Pandemic Vaccines

Why the Charter doesn’t stop vax mandates

Governments discriminate all the time, Pardy says, and the effectiveness of the Charter is limited.

By Lee Harding, Western Standard

Those with high hopes for constitutional challenges against vaccine mandates may be disappointed, according to Queen’s University Law professor Bruce Pardy.

In an interview with the Western Standard, Pardy said the Charter protects the people in some ways, but not as much as freedom advocates would like.

“The Charter only limits governments in the specific ways that the Charter describes. Sometimes people carry around this idea that in order for laws to be valid, they have to be justified as fair, or provide evidence that they make sense, or that they are generally in keeping with the idea of our Charter rights, and none of those things are true,” Pardy said.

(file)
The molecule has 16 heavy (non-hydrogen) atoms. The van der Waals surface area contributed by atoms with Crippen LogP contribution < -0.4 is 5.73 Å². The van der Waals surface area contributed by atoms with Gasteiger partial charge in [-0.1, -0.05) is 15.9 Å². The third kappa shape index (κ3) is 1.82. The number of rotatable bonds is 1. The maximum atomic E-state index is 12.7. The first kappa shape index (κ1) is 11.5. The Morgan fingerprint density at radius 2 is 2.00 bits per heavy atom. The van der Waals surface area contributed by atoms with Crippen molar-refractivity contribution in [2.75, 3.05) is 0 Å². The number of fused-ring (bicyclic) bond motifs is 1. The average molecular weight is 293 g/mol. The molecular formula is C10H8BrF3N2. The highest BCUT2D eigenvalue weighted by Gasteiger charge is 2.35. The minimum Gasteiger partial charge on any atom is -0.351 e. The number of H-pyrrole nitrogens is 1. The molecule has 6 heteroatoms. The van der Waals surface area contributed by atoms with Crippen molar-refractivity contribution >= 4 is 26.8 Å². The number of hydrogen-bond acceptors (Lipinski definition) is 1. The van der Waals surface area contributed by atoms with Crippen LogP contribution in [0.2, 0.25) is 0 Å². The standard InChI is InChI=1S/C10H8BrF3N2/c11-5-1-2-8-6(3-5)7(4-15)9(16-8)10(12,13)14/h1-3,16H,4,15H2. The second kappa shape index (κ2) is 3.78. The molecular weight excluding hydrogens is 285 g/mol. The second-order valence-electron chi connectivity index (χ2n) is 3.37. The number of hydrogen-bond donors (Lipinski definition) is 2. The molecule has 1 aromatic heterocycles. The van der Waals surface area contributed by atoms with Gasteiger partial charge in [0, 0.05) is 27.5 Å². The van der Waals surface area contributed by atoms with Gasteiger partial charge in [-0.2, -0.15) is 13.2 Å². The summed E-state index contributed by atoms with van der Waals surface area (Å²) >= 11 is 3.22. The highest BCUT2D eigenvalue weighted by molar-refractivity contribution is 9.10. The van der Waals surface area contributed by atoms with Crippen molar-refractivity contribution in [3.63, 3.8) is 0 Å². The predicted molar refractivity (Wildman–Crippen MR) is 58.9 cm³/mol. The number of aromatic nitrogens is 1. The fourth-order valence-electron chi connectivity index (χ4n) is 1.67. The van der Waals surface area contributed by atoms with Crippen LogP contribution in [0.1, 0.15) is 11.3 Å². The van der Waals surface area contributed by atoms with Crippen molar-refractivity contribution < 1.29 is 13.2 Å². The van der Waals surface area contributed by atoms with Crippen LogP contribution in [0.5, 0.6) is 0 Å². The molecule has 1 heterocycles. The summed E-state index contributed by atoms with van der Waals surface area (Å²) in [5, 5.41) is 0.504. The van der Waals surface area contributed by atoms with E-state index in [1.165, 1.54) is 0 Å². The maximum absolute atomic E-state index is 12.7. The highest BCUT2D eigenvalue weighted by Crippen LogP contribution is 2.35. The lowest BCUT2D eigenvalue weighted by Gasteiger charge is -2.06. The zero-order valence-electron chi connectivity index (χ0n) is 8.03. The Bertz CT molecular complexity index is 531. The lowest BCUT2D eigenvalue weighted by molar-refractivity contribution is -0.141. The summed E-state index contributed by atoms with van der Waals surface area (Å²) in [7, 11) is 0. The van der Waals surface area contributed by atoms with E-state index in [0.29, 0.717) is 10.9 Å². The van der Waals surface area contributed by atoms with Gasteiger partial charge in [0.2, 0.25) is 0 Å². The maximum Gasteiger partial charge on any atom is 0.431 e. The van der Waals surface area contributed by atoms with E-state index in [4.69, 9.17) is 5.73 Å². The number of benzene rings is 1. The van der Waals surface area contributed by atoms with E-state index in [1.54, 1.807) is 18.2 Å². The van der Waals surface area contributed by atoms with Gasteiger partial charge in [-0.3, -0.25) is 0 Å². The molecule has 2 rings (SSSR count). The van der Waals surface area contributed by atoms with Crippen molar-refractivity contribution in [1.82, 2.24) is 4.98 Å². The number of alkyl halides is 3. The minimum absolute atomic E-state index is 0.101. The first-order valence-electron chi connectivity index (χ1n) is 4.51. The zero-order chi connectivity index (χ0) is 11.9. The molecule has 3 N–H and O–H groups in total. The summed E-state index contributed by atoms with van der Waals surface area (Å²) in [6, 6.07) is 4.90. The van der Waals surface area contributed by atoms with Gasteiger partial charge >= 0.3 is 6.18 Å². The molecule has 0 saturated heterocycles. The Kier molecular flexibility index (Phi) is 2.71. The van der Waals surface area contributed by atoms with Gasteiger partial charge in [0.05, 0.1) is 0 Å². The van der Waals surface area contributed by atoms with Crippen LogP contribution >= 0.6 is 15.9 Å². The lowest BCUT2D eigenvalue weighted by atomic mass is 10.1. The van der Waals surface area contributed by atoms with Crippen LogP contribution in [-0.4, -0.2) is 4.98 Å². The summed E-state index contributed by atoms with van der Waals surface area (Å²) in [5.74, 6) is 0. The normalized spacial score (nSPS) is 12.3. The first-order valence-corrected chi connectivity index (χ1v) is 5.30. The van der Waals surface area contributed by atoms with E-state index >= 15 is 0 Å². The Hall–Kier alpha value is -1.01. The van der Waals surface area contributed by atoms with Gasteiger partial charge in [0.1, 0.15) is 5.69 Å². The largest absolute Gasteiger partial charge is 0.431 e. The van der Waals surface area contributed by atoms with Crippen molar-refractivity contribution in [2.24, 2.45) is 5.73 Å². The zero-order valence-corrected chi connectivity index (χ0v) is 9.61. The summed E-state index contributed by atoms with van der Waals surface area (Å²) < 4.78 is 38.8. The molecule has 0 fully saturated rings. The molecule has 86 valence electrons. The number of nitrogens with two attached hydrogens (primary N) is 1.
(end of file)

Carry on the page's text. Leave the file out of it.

“The legislature can do whatever it wants within its jurisdiction unless there’s a specific Charter right that you can cite that limits that ability. And so, in the case of some of these COVID rules, it’s difficult to point to a specific right that’s been infringed because of the way they’re worded and because of the nature of the restriction.”

If people think the government is discriminating, they’re right, Pardy says. But he said that doesn’t automatically mean governments can’t discriminate.

Read the full article at the publisher’s website here

Bruce Pardy is the executive director of Rights Probe ( and professor of law at Queen’s University.

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